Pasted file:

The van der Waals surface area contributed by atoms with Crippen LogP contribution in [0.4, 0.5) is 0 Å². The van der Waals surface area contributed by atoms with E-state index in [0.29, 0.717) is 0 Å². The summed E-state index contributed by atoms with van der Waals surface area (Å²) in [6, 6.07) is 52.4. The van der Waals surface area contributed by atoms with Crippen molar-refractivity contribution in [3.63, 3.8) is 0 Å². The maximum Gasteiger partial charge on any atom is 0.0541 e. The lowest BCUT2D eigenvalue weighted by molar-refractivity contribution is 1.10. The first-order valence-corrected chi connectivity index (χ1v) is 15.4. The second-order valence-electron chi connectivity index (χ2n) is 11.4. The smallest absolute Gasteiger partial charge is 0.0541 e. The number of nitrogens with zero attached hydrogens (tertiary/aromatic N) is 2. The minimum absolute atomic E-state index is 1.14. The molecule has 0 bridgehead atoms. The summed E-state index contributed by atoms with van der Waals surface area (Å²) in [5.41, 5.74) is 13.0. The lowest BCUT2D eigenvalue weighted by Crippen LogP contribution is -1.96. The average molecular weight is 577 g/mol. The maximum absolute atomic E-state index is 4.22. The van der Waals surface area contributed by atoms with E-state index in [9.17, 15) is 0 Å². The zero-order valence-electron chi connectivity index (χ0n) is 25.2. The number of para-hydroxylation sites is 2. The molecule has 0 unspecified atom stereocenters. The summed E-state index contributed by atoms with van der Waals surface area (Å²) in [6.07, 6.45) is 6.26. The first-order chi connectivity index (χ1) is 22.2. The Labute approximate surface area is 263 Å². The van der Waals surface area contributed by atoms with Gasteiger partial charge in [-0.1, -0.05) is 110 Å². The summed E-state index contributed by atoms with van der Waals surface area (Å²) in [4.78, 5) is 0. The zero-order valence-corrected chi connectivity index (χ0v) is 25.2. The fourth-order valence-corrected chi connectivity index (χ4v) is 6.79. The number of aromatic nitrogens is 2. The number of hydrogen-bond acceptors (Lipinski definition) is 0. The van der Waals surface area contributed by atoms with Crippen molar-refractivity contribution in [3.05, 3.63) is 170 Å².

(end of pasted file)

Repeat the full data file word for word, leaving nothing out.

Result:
The van der Waals surface area contributed by atoms with Crippen LogP contribution in [0.4, 0.5) is 0 Å². The van der Waals surface area contributed by atoms with E-state index in [0.29, 0.717) is 0 Å². The summed E-state index contributed by atoms with van der Waals surface area (Å²) in [6, 6.07) is 52.4. The van der Waals surface area contributed by atoms with Crippen molar-refractivity contribution in [3.63, 3.8) is 0 Å². The maximum Gasteiger partial charge on any atom is 0.0541 e. The lowest BCUT2D eigenvalue weighted by molar-refractivity contribution is 1.10. The first-order valence-corrected chi connectivity index (χ1v) is 15.4. The second-order valence-electron chi connectivity index (χ2n) is 11.4. The smallest absolute Gasteiger partial charge is 0.0541 e. The number of nitrogens with zero attached hydrogens (tertiary/aromatic N) is 2. The minimum absolute atomic E-state index is 1.14. The molecule has 0 bridgehead atoms. The summed E-state index contributed by atoms with van der Waals surface area (Å²) in [5.41, 5.74) is 13.0. The lowest BCUT2D eigenvalue weighted by Crippen LogP contribution is -1.96. The average molecular weight is 577 g/mol. The maximum absolute atomic E-state index is 4.22. The van der Waals surface area contributed by atoms with E-state index in [9.17, 15) is 0 Å². The zero-order valence-electron chi connectivity index (χ0n) is 25.2. The number of para-hydroxylation sites is 2. The molecule has 0 unspecified atom stereocenters. The summed E-state index contributed by atoms with van der Waals surface area (Å²) in [6.07, 6.45) is 6.26. The first-order chi connectivity index (χ1) is 22.2. The Labute approximate surface area is 263 Å². The van der Waals surface area contributed by atoms with Gasteiger partial charge in [-0.1, -0.05) is 110 Å². The summed E-state index contributed by atoms with van der Waals surface area (Å²) in [4.78, 5) is 0. The zero-order valence-corrected chi connectivity index (χ0v) is 25.2. The fourth-order valence-corrected chi connectivity index (χ4v) is 6.79. The number of aromatic nitrogens is 2. The number of hydrogen-bond acceptors (Lipinski definition) is 0. The van der Waals surface area contributed by atoms with Crippen molar-refractivity contribution in [3.05, 3.63) is 170 Å².